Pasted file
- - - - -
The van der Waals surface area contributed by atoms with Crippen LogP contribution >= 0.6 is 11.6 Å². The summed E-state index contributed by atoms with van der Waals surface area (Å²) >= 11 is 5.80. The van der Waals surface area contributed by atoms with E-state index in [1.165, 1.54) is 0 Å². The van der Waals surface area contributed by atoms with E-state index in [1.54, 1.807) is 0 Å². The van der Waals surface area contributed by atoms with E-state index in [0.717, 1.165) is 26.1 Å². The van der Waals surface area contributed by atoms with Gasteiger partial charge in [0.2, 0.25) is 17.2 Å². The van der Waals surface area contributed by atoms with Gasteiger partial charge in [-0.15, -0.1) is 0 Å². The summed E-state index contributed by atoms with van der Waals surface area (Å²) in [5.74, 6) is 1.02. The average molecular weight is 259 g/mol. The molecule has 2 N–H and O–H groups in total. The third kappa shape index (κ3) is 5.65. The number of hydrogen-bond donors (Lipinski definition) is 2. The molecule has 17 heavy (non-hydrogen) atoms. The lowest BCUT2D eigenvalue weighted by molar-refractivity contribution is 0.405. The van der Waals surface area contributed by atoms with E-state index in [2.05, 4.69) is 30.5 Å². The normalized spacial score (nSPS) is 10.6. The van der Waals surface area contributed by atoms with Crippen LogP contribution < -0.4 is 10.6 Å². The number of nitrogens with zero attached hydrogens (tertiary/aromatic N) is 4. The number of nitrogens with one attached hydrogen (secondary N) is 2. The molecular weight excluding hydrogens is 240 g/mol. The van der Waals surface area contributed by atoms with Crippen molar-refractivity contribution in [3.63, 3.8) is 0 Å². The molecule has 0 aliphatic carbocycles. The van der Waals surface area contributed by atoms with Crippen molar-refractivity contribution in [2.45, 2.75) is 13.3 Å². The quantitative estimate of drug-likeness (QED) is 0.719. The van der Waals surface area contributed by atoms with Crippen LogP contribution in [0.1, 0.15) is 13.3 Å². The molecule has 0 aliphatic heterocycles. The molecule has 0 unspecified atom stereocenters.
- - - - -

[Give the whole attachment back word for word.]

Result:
The van der Waals surface area contributed by atoms with Crippen LogP contribution >= 0.6 is 11.6 Å². The summed E-state index contributed by atoms with van der Waals surface area (Å²) >= 11 is 5.80. The van der Waals surface area contributed by atoms with E-state index in [1.165, 1.54) is 0 Å². The van der Waals surface area contributed by atoms with E-state index in [1.54, 1.807) is 0 Å². The van der Waals surface area contributed by atoms with E-state index in [0.717, 1.165) is 26.1 Å². The van der Waals surface area contributed by atoms with Gasteiger partial charge in [0.2, 0.25) is 17.2 Å². The van der Waals surface area contributed by atoms with Gasteiger partial charge in [-0.15, -0.1) is 0 Å². The summed E-state index contributed by atoms with van der Waals surface area (Å²) in [5.74, 6) is 1.02. The average molecular weight is 259 g/mol. The molecule has 2 N–H and O–H groups in total. The third kappa shape index (κ3) is 5.65. The number of hydrogen-bond donors (Lipinski definition) is 2. The molecule has 17 heavy (non-hydrogen) atoms. The lowest BCUT2D eigenvalue weighted by molar-refractivity contribution is 0.405. The van der Waals surface area contributed by atoms with E-state index in [2.05, 4.69) is 30.5 Å². The normalized spacial score (nSPS) is 10.6. The van der Waals surface area contributed by atoms with Crippen LogP contribution < -0.4 is 10.6 Å². The number of nitrogens with zero attached hydrogens (tertiary/aromatic N) is 4. The number of nitrogens with one attached hydrogen (secondary N) is 2. The molecular weight excluding hydrogens is 240 g/mol. The van der Waals surface area contributed by atoms with Crippen molar-refractivity contribution in [3.63, 3.8) is 0 Å². The molecule has 0 aliphatic carbocycles. The van der Waals surface area contributed by atoms with Crippen molar-refractivity contribution in [2.45, 2.75) is 13.3 Å². The quantitative estimate of drug-likeness (QED) is 0.719. The van der Waals surface area contributed by atoms with Crippen LogP contribution in [0.1, 0.15) is 13.3 Å². The molecule has 0 aliphatic heterocycles. The molecule has 0 unspecified atom stereocenters.